The South – Grant – and what about the cotton strategy?

So, this fact is obviously not news to Ethan S. Rafuse – military historian – but since you mention cotton,

what about the South deciding to use that great stick they certainly did have – COTTON – by choosing to starve the system instead of flooding it?

Look, I’m sure this is probably the stuff of tons of scholarly debate that simply doesn’t rise to my level of experience, but point me to it, because I would very much like to add to it.

I could, in but a few hours, add thousands of words and hundreds of footnotes on why this was

the stupidest decision ever in the history of warfare.

And that statement contains only the thinnest shred of hyperbole, despite my reputation.

The South should not have risked the chance that the world could survive without their cotton.

Even in the realm of the tightest Secondary Order Effect [SOE] it has little payoff for what should have been seen as an unacceptable risk.

Because it was an unacceptable risk.

No serious scholar argues this.

In trying and starve the globe of cotton in the hopes that it would come begging, the South also bankrupted itself.

But of course, the worst and most foreseeable risk was that the world might discover that it could survive just fine without slave-picked cotton.

As it did.

Meanwhile, you’ve bankrupted yourself for the promise of a payday that will never materialize.

Now what?

 

 

 

MOOC Mania

 

I have become a certified MOOC freak. There are several different platforms for MOOCS – Massive Open Online Courses – such as edX and Coursera, and happily many others are available on YouTube. (Many are available through those platforms as well as on YouTube.)

I prefer the edX platform if I use one. I have never gotten a certificate or worried about that at all, so I ride free, just for the joy of cramming my ever-curious mind.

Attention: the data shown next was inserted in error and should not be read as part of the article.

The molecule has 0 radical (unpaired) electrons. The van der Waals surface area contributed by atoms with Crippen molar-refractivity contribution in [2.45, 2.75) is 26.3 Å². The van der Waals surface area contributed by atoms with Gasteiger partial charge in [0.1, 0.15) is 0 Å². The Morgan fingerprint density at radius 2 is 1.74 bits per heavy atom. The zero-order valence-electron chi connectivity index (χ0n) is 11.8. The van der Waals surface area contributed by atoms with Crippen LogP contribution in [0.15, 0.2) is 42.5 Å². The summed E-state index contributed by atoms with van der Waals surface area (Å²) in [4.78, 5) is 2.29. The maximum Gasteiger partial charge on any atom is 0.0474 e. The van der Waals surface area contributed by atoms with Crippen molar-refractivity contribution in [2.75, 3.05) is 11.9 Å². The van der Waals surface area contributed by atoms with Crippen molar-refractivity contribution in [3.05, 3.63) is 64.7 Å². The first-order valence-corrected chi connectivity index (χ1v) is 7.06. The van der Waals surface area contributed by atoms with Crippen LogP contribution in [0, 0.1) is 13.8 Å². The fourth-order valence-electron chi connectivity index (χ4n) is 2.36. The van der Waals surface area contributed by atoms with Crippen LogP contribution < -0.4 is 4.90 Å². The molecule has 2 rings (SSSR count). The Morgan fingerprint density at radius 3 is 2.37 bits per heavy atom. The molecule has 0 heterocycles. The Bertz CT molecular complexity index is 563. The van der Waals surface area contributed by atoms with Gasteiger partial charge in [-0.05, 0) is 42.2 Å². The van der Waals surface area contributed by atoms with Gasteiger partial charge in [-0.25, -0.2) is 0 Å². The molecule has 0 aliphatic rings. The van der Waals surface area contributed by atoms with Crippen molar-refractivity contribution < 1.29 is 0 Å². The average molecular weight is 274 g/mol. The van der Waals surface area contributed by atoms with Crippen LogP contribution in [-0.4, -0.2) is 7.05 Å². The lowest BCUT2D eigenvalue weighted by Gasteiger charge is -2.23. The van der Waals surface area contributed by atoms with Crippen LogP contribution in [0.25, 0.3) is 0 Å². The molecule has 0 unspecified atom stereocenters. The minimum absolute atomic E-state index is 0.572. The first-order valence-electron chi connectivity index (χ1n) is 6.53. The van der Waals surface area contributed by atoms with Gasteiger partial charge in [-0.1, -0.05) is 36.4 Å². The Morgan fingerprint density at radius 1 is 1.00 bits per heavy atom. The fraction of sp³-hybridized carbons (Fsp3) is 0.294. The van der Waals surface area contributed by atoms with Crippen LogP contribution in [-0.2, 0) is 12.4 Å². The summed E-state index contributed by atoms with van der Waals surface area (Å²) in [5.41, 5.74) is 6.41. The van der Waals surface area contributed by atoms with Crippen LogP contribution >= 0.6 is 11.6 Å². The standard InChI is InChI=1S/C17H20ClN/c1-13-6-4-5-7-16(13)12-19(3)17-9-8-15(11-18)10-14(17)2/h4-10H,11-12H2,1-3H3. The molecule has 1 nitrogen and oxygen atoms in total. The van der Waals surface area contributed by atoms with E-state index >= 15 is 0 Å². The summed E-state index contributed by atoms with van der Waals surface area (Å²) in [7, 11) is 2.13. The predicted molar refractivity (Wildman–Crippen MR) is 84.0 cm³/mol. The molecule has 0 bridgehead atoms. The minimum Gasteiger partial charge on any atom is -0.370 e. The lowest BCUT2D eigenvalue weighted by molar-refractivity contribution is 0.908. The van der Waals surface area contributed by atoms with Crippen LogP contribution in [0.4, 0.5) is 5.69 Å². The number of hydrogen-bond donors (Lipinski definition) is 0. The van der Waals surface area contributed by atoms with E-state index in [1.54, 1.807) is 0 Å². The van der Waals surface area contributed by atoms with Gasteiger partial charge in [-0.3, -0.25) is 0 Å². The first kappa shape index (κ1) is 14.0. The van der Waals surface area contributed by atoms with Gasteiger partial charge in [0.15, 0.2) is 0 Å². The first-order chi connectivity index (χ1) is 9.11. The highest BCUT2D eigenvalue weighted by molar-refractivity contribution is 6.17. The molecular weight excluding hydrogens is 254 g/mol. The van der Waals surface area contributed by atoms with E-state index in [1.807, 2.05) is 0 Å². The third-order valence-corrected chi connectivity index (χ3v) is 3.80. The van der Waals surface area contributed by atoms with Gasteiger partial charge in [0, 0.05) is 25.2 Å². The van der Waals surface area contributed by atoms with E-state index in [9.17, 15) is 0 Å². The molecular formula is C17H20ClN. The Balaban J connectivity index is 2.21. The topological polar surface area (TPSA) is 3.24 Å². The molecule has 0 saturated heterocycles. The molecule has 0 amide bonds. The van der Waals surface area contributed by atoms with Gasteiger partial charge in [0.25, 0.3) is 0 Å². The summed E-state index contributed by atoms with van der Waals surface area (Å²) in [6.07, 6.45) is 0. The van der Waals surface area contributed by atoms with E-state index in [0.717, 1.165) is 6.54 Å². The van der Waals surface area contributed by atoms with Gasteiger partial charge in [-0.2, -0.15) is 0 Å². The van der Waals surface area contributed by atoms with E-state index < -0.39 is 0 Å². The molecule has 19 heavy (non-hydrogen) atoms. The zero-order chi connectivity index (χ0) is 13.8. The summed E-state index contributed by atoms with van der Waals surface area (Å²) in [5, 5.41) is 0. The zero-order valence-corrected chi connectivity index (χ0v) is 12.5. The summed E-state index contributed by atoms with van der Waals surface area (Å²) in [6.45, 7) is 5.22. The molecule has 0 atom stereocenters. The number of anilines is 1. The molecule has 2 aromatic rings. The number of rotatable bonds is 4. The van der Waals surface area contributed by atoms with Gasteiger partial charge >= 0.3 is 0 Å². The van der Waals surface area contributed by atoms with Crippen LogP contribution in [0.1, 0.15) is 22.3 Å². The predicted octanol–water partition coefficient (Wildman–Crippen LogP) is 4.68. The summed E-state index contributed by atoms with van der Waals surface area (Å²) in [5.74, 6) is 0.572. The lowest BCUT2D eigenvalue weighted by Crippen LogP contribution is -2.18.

What’s so amazing is that anyone at all can, for free, peek in at some of the most elite and incredible classes being taught today.

Harvard’s most popular course, Justice,” for instance, taught by Professor Michael Sandel, is a class everyone should at least check out. I am big on “archived” courses, because they are always “self-paced,” but Justice actually just began again for real, so check it out.

Here’s the little course intro video and text below:

Taught by lauded Harvard professor Michael Sandel, Justice explores critical analysis of classical and contemporary theories of justice, including discussion of present-day applications. Topics include affirmative action, income distribution, same-sex marriage, the role of markets, debates about rights (human rights and property rights), arguments for and against equality, dilemmas of loyalty in public and private life. The course invites learners to subject their own views on these controversies to critical examination.
The principal readings for the course are texts by Aristotle, John Locke, Immanuel Kant, John Stuart Mill, and John Rawls. Other assigned readings include writings by contemporary philosophers, court cases, and articles about political controversies that raise philosophical questions.

Other favorites of mine are Boston University’s War for the Greater Middle East taught by the amazing Andrew Bacevich – archived now at edX – and all three of the foremost Lincoln/Civil War Historian’s – (Dr. Eric Foner’s) – courses on Civil War and Reconstruction from Columbia University.

Jump in!